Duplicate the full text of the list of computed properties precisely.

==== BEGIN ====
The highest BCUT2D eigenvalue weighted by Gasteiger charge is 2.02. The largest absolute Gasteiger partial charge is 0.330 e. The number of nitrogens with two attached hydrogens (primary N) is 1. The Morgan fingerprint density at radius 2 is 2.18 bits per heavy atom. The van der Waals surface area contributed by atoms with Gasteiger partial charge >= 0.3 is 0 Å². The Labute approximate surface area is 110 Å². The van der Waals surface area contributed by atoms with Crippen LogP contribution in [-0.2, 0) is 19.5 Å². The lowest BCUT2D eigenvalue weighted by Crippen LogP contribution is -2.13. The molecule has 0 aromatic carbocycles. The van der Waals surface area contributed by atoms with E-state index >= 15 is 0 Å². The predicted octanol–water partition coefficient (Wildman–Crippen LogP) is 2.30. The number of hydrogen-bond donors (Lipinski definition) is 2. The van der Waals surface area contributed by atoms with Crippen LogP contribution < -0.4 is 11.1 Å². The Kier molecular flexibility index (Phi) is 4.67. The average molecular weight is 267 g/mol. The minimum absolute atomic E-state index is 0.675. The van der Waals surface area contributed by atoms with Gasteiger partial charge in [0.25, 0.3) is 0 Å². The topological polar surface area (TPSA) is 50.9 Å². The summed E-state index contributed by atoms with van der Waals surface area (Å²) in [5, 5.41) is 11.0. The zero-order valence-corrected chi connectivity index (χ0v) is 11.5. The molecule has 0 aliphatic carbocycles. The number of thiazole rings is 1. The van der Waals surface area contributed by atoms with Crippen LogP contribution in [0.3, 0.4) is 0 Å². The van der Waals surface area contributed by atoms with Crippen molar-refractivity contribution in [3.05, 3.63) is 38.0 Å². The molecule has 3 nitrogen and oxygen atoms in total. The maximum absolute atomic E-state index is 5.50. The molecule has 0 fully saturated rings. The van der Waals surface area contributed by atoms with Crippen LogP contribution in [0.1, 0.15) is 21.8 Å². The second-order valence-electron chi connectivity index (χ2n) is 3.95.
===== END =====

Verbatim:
The highest BCUT2D eigenvalue weighted by Gasteiger charge is 2.02. The largest absolute Gasteiger partial charge is 0.330 e. The number of nitrogens with two attached hydrogens (primary N) is 1. The Morgan fingerprint density at radius 2 is 2.18 bits per heavy atom. The van der Waals surface area contributed by atoms with Gasteiger partial charge >= 0.3 is 0 Å². The Labute approximate surface area is 110 Å². The van der Waals surface area contributed by atoms with Crippen LogP contribution in [-0.2, 0) is 19.5 Å². The lowest BCUT2D eigenvalue weighted by Crippen LogP contribution is -2.13. The molecule has 0 aromatic carbocycles. The van der Waals surface area contributed by atoms with E-state index >= 15 is 0 Å². The predicted octanol–water partition coefficient (Wildman–Crippen LogP) is 2.30. The number of hydrogen-bond donors (Lipinski definition) is 2. The van der Waals surface area contributed by atoms with Crippen LogP contribution < -0.4 is 11.1 Å². The Kier molecular flexibility index (Phi) is 4.67. The average molecular weight is 267 g/mol. The minimum absolute atomic E-state index is 0.675. The van der Waals surface area contributed by atoms with Gasteiger partial charge in [0.25, 0.3) is 0 Å². The topological polar surface area (TPSA) is 50.9 Å². The summed E-state index contributed by atoms with van der Waals surface area (Å²) in [5, 5.41) is 11.0. The zero-order valence-corrected chi connectivity index (χ0v) is 11.5. The molecule has 0 aliphatic carbocycles. The number of thiazole rings is 1. The van der Waals surface area contributed by atoms with Crippen LogP contribution in [0.3, 0.4) is 0 Å². The van der Waals surface area contributed by atoms with Crippen molar-refractivity contribution in [3.05, 3.63) is 38.0 Å². The molecule has 3 nitrogen and oxygen atoms in total. The maximum absolute atomic E-state index is 5.50. The molecule has 0 fully saturated rings. The van der Waals surface area contributed by atoms with Crippen LogP contribution in [0.1, 0.15) is 21.8 Å². The second-order valence-electron chi connectivity index (χ2n) is 3.95.